Working with several immigrant rights groups and a grant from the California Endowment, EQCA has completed work on a cultural competency training module for health care clinics and professionals in the Central Valley that work with undocumented immigrants, whether or not they’re LGBT.

“We want to improve the lives of communities LGBT people are a part of,” Zbur said, not solely LGBTs.

“LGBT people are still part of families that are undocumented,” he said. “… We are a civil rights organization, and part of being a civil rights organization is being a part of and a partner in the broader civil rights movement.”

Zbur added the program was “so successful” that the California Endowment asked EQCA to expand it. His organization is looking at taking its efforts into the Inland Empire, East Los Angeles, and possibly Orange County, while also continuing to work in the Central Valley.

EQCA’s stronger stance on immigration was also made clear when it joined several other groups in submitting an amicus brief to the Supreme Court in support of the Deferred Action for Childhood Arrivals and Deferred Action for Parents of Americans programs, which allow some undocumented immigrants to have temporary legal residency in the U.S. Several states have filed a lawsuit over the programs, and their implementation has been blocked.

“These programs directly impact millions of people who have grown up here, paid taxes here and raised their families here – including hundreds of thousands of LGBT people in California alone,” Zbur stated. “Bringing undocumented immigrants into the full social, economic, and civic life of our communities is not only just and fair, it simply makes economic sense.”

SCHOOLS
Along with immigration, EQCA is continuing other work that it’s long supported, including protections for California’s LGBT school students.

The nonprofit is working with state education officials on a program to create a safe and supportive schools equality index. Among other things, the index will help see if schools statewide have programs that “adequately support” LGBT students, Zbur said.

Absent legislation, he said, one thing advocates can do is “put a spotlight on districts doing well and those not doing well, with the goals of improving programs that are in place in the school districts.”

Along with the Oakland-based Transgender Law Center, EQCA is also heading the Transgender Education Project, which is meant to boost acceptance and understanding of the state’s trans residents.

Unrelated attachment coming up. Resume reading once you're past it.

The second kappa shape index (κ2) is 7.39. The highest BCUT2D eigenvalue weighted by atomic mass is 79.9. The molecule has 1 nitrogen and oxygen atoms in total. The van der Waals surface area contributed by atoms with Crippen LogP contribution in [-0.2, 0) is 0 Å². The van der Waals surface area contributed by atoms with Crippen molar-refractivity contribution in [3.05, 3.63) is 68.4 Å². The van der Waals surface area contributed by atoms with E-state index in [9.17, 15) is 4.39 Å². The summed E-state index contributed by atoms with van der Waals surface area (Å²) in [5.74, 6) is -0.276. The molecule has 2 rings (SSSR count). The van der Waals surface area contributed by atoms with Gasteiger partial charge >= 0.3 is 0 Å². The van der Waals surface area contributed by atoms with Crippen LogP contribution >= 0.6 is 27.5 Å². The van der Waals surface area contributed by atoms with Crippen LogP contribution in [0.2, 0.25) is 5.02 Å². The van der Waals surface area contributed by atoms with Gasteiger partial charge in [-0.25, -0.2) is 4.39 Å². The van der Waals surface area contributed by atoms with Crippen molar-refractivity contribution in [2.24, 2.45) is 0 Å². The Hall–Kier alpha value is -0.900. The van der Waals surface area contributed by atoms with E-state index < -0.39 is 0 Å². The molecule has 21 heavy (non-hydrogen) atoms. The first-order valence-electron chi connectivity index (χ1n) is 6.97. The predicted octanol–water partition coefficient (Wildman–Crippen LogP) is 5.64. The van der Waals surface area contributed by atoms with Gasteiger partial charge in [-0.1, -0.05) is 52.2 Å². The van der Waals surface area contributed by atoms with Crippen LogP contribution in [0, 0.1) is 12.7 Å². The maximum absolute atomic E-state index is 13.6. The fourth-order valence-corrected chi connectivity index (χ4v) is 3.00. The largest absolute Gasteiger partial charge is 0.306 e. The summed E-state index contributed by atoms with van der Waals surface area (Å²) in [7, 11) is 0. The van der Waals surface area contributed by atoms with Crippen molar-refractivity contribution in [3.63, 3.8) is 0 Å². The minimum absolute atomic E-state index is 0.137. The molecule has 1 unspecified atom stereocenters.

EQCA’s legislative scorecard is expected soon, and should include victories such as Assembly Bill 959, which is designed to reduce health disparities for LGBTs through data collection. The bill, authored by Assemblyman David Chiu (D-San Francisco) and signed into law in October by Governor Jerry Brown, requires government agencies to gather sexual orientation and gender identity data whenever other demographic data is collected.

The nonprofit is working to develop more bills.

With funding from the Elton John Foundation, EQCA is crafting a bill that would modernize HIV laws.

“One of the things that is a key objective for us will be a bill that will modernize the criminal statutes that relate to transmission of HIV,” Zbur said. Current laws “make transmission of HIV a felony,” which is “really different than the way other similar diseases are treated.”

The regulations result in “stigma and misuse of laws in targeting people with HIV,” he said.

Zbur hopes the eventual legislation, which doesn’t yet have an author, “will be used as a model for the rest of the country.”

EQCA is working to keep the legislation pipeline going in other ways, as well.

Its institute is convening its second annual Fair Share for Equality meeting December 15 in Los Angeles to bring together progressive organizations, public policy makers, and others “to discuss and identify priorities for legislation and budget advocacy for the LGBT community,” Zbur said.

The Elton John Foundation is also supporting EQCA’s work to develop a public education campaign “aimed at the LGBT community about the benefits of PrEP and access issues” related to pre-exposure prophylaxis, he said. That campaign will likely launch in the first part of 2016.

One of the organizations EQCA plans to reach out to on the project is the San Francisco AIDS Foundation.

In a statement to the B.A.R., SFAF Senior Vice President James Loduca said, “The debate on PrEP is over and it’s great that organizations with resources and reach like EQCA are joining the education effort. We know that there’s a big need for sex-positive, judgment-free messages around PrEP for prospective users, especially transgender men and women, Latino and African-American men, and those looking to conceive children with their seropositive partners.” Additionally, he said, “Recent studies have shown that there is also a dire need to inform doctors about PrEP.”

Suzy Jones, a self-identified gay woman who served on EQCA’s board from 2011-2015, said in an interview, “This whole new direction is something that I strongly supported as a board member and was a huge advocate of even before Rick was on board.”

Jones added, “I joined the board because I wanted to get more involved, but also, as an African American woman, I wanted to make sure as we carried out this important work of ensuring …LGBT people had the opportunity to survive and thrive in society, that diverse voices were able to participate, that our voices would be heard and be part of this effort to ensure full equality.”

—  Seth Hemmelgarn is a regular contributor to THE PRIDE LA and an assistant editor at the Bay Area Reporter.